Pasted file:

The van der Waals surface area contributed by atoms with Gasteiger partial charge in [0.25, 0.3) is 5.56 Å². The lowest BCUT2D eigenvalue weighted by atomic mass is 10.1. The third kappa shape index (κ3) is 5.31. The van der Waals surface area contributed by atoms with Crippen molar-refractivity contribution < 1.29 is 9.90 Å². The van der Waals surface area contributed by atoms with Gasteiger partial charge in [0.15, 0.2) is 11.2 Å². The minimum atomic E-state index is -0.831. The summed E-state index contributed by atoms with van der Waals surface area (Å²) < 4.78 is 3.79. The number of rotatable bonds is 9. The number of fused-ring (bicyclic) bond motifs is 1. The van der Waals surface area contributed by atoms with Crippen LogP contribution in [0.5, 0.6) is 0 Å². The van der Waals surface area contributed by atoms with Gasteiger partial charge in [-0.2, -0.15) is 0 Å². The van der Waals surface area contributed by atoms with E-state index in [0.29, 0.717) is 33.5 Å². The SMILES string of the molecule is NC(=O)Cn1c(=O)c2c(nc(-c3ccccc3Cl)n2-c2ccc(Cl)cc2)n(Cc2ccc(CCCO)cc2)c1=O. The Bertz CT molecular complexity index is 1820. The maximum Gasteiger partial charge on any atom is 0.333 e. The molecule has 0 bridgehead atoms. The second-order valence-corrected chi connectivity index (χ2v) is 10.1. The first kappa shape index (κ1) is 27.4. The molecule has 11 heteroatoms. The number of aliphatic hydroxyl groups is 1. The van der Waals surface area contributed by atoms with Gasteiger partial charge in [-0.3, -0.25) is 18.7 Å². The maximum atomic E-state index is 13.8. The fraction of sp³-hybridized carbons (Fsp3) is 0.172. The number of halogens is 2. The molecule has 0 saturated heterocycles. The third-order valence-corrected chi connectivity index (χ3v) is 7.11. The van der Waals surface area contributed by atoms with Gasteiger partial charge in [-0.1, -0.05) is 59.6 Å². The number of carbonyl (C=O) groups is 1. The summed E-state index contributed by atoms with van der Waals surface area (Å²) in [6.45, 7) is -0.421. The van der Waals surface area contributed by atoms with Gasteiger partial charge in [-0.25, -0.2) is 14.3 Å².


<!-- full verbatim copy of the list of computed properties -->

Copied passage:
The van der Waals surface area contributed by atoms with Gasteiger partial charge in [0.25, 0.3) is 5.56 Å². The lowest BCUT2D eigenvalue weighted by atomic mass is 10.1. The third kappa shape index (κ3) is 5.31. The van der Waals surface area contributed by atoms with Crippen molar-refractivity contribution < 1.29 is 9.90 Å². The van der Waals surface area contributed by atoms with Gasteiger partial charge in [0.15, 0.2) is 11.2 Å². The minimum atomic E-state index is -0.831. The summed E-state index contributed by atoms with van der Waals surface area (Å²) < 4.78 is 3.79. The number of rotatable bonds is 9. The number of fused-ring (bicyclic) bond motifs is 1. The van der Waals surface area contributed by atoms with Crippen LogP contribution in [0.5, 0.6) is 0 Å². The van der Waals surface area contributed by atoms with Gasteiger partial charge in [-0.2, -0.15) is 0 Å². The van der Waals surface area contributed by atoms with E-state index in [0.29, 0.717) is 33.5 Å². The SMILES string of the molecule is NC(=O)Cn1c(=O)c2c(nc(-c3ccccc3Cl)n2-c2ccc(Cl)cc2)n(Cc2ccc(CCCO)cc2)c1=O. The Bertz CT molecular complexity index is 1820. The maximum Gasteiger partial charge on any atom is 0.333 e. The molecule has 0 bridgehead atoms. The second-order valence-corrected chi connectivity index (χ2v) is 10.1. The first kappa shape index (κ1) is 27.4. The molecule has 11 heteroatoms. The number of aliphatic hydroxyl groups is 1. The van der Waals surface area contributed by atoms with Gasteiger partial charge in [-0.3, -0.25) is 18.7 Å². The maximum atomic E-state index is 13.8. The fraction of sp³-hybridized carbons (Fsp3) is 0.172. The number of halogens is 2. The molecule has 0 saturated heterocycles. The third-order valence-corrected chi connectivity index (χ3v) is 7.11. The van der Waals surface area contributed by atoms with Gasteiger partial charge in [-0.1, -0.05) is 59.6 Å². The number of carbonyl (C=O) groups is 1. The summed E-state index contributed by atoms with van der Waals surface area (Å²) in [6.45, 7) is -0.421. The van der Waals surface area contributed by atoms with Gasteiger partial charge in [-0.25, -0.2) is 14.3 Å².